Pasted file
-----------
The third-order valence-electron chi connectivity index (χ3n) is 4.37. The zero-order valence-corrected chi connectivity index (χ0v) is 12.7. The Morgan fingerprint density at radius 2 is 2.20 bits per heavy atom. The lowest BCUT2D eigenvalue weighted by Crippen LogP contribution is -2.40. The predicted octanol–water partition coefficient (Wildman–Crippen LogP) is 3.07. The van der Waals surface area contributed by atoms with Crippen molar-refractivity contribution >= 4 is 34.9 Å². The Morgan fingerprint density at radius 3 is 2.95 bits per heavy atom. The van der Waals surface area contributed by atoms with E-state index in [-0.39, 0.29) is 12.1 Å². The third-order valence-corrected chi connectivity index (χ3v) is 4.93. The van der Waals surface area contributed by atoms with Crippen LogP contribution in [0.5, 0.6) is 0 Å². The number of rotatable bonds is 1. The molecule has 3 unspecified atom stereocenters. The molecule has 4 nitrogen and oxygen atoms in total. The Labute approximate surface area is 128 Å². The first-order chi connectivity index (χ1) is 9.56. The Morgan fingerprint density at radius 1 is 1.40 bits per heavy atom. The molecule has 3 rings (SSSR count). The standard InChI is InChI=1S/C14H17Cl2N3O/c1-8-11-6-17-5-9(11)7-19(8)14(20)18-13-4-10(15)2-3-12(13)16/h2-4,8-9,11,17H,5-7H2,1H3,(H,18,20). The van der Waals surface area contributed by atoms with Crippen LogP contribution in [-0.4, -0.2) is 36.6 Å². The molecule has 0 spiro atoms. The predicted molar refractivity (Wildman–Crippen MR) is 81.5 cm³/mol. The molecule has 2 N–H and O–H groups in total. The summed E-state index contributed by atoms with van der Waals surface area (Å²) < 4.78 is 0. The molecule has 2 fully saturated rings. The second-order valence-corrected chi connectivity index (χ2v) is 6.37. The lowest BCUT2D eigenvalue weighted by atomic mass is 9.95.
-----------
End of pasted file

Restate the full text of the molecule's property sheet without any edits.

The third-order valence-electron chi connectivity index (χ3n) is 4.37. The zero-order valence-corrected chi connectivity index (χ0v) is 12.7. The Morgan fingerprint density at radius 2 is 2.20 bits per heavy atom. The lowest BCUT2D eigenvalue weighted by Crippen LogP contribution is -2.40. The predicted octanol–water partition coefficient (Wildman–Crippen LogP) is 3.07. The van der Waals surface area contributed by atoms with Crippen molar-refractivity contribution >= 4 is 34.9 Å². The Morgan fingerprint density at radius 3 is 2.95 bits per heavy atom. The van der Waals surface area contributed by atoms with E-state index in [-0.39, 0.29) is 12.1 Å². The third-order valence-corrected chi connectivity index (χ3v) is 4.93. The van der Waals surface area contributed by atoms with Crippen LogP contribution in [0.5, 0.6) is 0 Å². The number of rotatable bonds is 1. The molecule has 3 unspecified atom stereocenters. The molecule has 4 nitrogen and oxygen atoms in total. The Labute approximate surface area is 128 Å². The first-order chi connectivity index (χ1) is 9.56. The Morgan fingerprint density at radius 1 is 1.40 bits per heavy atom. The molecule has 3 rings (SSSR count). The standard InChI is InChI=1S/C14H17Cl2N3O/c1-8-11-6-17-5-9(11)7-19(8)14(20)18-13-4-10(15)2-3-12(13)16/h2-4,8-9,11,17H,5-7H2,1H3,(H,18,20). The van der Waals surface area contributed by atoms with Crippen LogP contribution in [-0.4, -0.2) is 36.6 Å². The molecule has 0 spiro atoms. The predicted molar refractivity (Wildman–Crippen MR) is 81.5 cm³/mol. The molecule has 2 N–H and O–H groups in total. The summed E-state index contributed by atoms with van der Waals surface area (Å²) < 4.78 is 0. The molecule has 2 fully saturated rings. The second-order valence-corrected chi connectivity index (χ2v) is 6.37. The lowest BCUT2D eigenvalue weighted by atomic mass is 9.95.